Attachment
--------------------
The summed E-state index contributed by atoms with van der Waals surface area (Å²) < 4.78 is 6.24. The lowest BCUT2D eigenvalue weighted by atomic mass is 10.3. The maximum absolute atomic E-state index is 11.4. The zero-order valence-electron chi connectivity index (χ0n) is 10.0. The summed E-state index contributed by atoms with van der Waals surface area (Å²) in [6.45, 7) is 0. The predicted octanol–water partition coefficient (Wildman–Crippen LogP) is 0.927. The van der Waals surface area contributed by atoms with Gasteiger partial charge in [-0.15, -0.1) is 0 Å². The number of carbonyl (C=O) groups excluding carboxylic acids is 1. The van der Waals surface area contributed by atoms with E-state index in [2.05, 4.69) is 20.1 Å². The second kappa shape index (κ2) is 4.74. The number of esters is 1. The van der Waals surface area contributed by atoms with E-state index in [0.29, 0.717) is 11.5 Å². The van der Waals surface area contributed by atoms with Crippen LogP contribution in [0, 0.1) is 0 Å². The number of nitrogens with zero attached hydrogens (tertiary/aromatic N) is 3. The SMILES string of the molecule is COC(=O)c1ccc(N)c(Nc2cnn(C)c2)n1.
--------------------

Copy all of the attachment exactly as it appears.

The summed E-state index contributed by atoms with van der Waals surface area (Å²) < 4.78 is 6.24. The lowest BCUT2D eigenvalue weighted by atomic mass is 10.3. The maximum absolute atomic E-state index is 11.4. The zero-order valence-electron chi connectivity index (χ0n) is 10.0. The summed E-state index contributed by atoms with van der Waals surface area (Å²) in [6.45, 7) is 0. The predicted octanol–water partition coefficient (Wildman–Crippen LogP) is 0.927. The van der Waals surface area contributed by atoms with Gasteiger partial charge in [-0.15, -0.1) is 0 Å². The number of carbonyl (C=O) groups excluding carboxylic acids is 1. The van der Waals surface area contributed by atoms with E-state index in [2.05, 4.69) is 20.1 Å². The second kappa shape index (κ2) is 4.74. The number of esters is 1. The van der Waals surface area contributed by atoms with E-state index in [0.29, 0.717) is 11.5 Å². The van der Waals surface area contributed by atoms with Crippen LogP contribution in [0, 0.1) is 0 Å². The number of nitrogens with zero attached hydrogens (tertiary/aromatic N) is 3. The SMILES string of the molecule is COC(=O)c1ccc(N)c(Nc2cnn(C)c2)n1.